Today I found a blogger's Flickr album with pictures from Stockholm. I have no idea how I ended up on her Flickr page - but I just loved the pictures! I watched them a slide show a couple of times and they really inspired me! Exactly the type of pictures I would like to able to capture, the "everyday" details of Stockholm...

Click on the picture below to go to blacksapphire's Flickr page to enjoy some really beautiful pictures of my hometown!

Monday, November 19, 2007

Stieg is coming to the US!

One this year's most exciting reading experiences (in terms of mystery books) have been the Swedish author Stieg Larsson's triology about the magazine Millenium and the people around it.

I just finished the third book - the book that was to become Stieg Larsson's last (he passed away way too early). I like his idea that the female main character, Lisbeth Salander, is loosely based on Pippi Longstocking, the famous Swedish children's book character by author Astrid Lindgren that every Swedish kid still have some sort of a relationship with. Lisbeth Salander is what "Pippi would have been as a grown-up".

Now the books are heading west. The publisher Alfred A Knopf, part of Random House has bought the rights to the books. How great! Now I can give books from Sweden to my US friends.

Sunday, November 18, 2007

A cold weekend

I've had a slow weekend, the germs finally hitting me, one week after the rest of the family. Didn't get it as bad as the Husband, but not I wasn't good enough to do something fun.

When taking my AlkaSeltzer cold medcine I realized that I have no longer any idea on what cold medicine to take if I would catch a bad cold when in Sweden... I know exactly what I want and what works best of all the things you can get here (24 hours a day mind you, no state owned pharmacies that closes down at 6 pm and are closed on Sundays...).


I better do like a normal tourist and bring my own medicine...

"Finns det svenskt kaffe på hotellet?"*

(*only funny for those Swedes that know their "Sällskapsresan").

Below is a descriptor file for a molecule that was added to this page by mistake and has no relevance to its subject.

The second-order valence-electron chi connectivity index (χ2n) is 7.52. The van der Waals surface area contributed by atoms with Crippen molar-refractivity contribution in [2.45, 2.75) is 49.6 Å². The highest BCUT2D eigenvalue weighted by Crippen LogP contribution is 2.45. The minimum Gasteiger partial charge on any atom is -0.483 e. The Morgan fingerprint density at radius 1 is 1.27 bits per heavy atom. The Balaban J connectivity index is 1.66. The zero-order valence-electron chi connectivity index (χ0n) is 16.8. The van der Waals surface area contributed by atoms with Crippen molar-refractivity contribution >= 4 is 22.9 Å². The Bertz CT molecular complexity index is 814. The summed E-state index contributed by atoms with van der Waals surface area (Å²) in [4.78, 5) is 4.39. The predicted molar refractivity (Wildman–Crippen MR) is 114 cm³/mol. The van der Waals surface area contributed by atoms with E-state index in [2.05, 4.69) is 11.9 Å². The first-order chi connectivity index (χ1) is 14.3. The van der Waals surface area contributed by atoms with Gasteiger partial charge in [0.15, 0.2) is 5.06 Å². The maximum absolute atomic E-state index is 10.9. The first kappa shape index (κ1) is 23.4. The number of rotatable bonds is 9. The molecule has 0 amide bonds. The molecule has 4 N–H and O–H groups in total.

Friday, November 16, 2007

The yearly Swedish Christmas show

A very Swedish phenomena is the yearly "Christmas Calender" TV show (julkalender). For 47 years the Swedish Television has broadcasted a special TV show in 24 episodes, one for each day in December with the grand finale on Christmas Eve, December 24.

I'm a huge Christmas fan and thus a huge fan of Julkalender. Last year we let the daughter watch Trolltider, the show from 1979 which is usually voted "the Best". Every day in December we turned on a new episode on the DVD player. (hm... actually I think I was the one who enjoyed it the most...).

This year's show, seems to be a more of a traditional "Christmas story" than the last couple of years' shows and since they broadcast it on the web the plan is to tune in online every day. And the grandparents that is visiting in one and a half weeks have been asked to bring the accompanying paper calender to open every day. I'm all excited - almost as if the Daughter is in Sweden! No snow outside - but at least the Christmas show on TV inside.

Read more about this year's show here and see a video clip about the show here.

(Picture from

Thursday, November 15, 2007

Car doctor appointment

We had to bring my car to the car doctor today. The battery and charging was behaving strange and it was time for the regular maintenance - like rotating the tires and doing the oil and what ever they do to a car at the car doctor... Do they get shots too?

It's a logistical challenge to bring and pick up at car for service. You need two cars going there and one car but two drives picking it up in this country without widespread public transportation.

Anyway, you car almost becomes part of you so you really miss it when it's gone (not only because you get STUCK!)... here is my little car below El Capitan in Yosemite.

Wednesday, November 14, 2007

Going to Stockholm

In 2,5 weeks I'm off to Sweden again. The last trip of the year and only for seven days. Besides working I'm picking up essential things like saffron, Lucia-gowns, and hopefully some Swedish Christmas spirit.

I wonder if I will be able to walk around town in my new Merrells of if I need snowshoes for that.

We had +23C today. And no clouds in sight.

Tuesday, November 13, 2007

Snow in Stockholm

There are days when I miss Stockholm a little less... when I don't mind at all being far, far away. Days like today, when the first snow reportedly arrived to Stockholm. And amazingly enough always create a total chaos...

In my part of California we don't ever have to use snow shovels and no snow plows have never passed by early in the morning and we never wake up to that... white, soft, total silence that comes after a night of snowing.

We still have only had 2-3 days of rain since spring...

Monday, November 12, 2007

Our favorite ghost